Indian Government recently brought some changes in the Aadhar Bill for the benefit of Indian Ci...
The Right to Information Act, 2005, is often termed as one of the most ground-breaking legislation passed in Independent India. It has come out to be very powerful legislation in the hands of citizens of India. The main objective of this Right to information (RTI) was to provide the Indian citizens with the facility of securing information which is under the control of public authorities. The purpose of giving this right to the citizens was the promotion of transparency and responsibility in the workings of all the public authorities. In this
Section 6 of the RTI Act states the detailed procedure that has to be undertaken by the applicant in order to get the desired information of a public authority. The procedure for making this request is as follows:
In case the applicant is unable to make the request in writing, the concerned officer shall provide relevant assistance to the applicant, who has provided the information orally to reduce the same in writing.
The following obstacles are faced by the people when filing an RTI application:
Lack of Public Awareness
Majority of the population in India lacks knowledge on where to apply for information and how to apply for information. The whole objective of the Act becomes a failure if the required information does not come handy to a person in need of it. Steps need to be taken by the Government to spread awareness as to right of people for demanding information from the public authorities.
Bad quality of orders
The Supreme Court has pointed out in numerous RTI (Right to information) cases that the adjudicators tend to give unreasoned and ambiguous orders. A lot many times, the information that is given out does not contain the critical facts or the actual information that is required. It has also been noticed that sometimes even the public authorities are unaware as to which information has to be given out. This is so because there are no set standards or rationale, with which the decisions of CIC or the information being given out can be compared.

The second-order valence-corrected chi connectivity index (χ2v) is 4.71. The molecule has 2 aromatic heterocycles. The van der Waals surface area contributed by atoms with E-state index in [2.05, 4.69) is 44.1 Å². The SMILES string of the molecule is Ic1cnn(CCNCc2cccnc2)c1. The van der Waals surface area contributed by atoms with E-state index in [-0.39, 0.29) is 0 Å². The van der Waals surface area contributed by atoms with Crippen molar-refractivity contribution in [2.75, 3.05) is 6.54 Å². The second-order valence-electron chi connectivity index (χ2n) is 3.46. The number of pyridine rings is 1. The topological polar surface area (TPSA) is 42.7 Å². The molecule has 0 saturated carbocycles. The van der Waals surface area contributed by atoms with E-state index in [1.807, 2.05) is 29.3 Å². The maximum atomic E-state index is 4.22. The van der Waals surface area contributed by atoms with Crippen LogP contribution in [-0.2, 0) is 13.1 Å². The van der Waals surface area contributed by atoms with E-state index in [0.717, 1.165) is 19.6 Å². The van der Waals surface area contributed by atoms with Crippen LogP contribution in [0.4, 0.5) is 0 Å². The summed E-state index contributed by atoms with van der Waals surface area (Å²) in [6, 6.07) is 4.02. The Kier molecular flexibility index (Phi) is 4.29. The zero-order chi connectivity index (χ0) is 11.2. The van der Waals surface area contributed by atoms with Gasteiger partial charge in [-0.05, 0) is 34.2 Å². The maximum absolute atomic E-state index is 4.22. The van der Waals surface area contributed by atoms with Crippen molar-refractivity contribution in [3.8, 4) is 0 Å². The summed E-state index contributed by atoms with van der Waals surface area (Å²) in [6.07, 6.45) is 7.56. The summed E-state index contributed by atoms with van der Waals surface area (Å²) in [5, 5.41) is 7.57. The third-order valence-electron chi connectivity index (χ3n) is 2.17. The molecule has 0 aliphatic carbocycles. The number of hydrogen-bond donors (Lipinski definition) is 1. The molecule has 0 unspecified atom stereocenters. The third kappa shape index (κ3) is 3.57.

The right to information of people is violated if the decisions of IC are only recorded and are not backed up with proper reasons and details. This also disrupts the fundamental principle of transparency. Due to deficient orders, the answerability and the public scrutiny of the information commission and commissioners are prevented.
The information commissions have a backlog of a large number of cases. The amount of pending cases is so large that it could even take years for cases to be heard. This a big problem since some of the cases need immediate hearing like cases involving minimum wages, old age pensions, medical facilities, etc. The whole concept of getting the information via RTI would go meaningless if the delay in hearing of cases continues as the grievances of the applicants would not be redressed.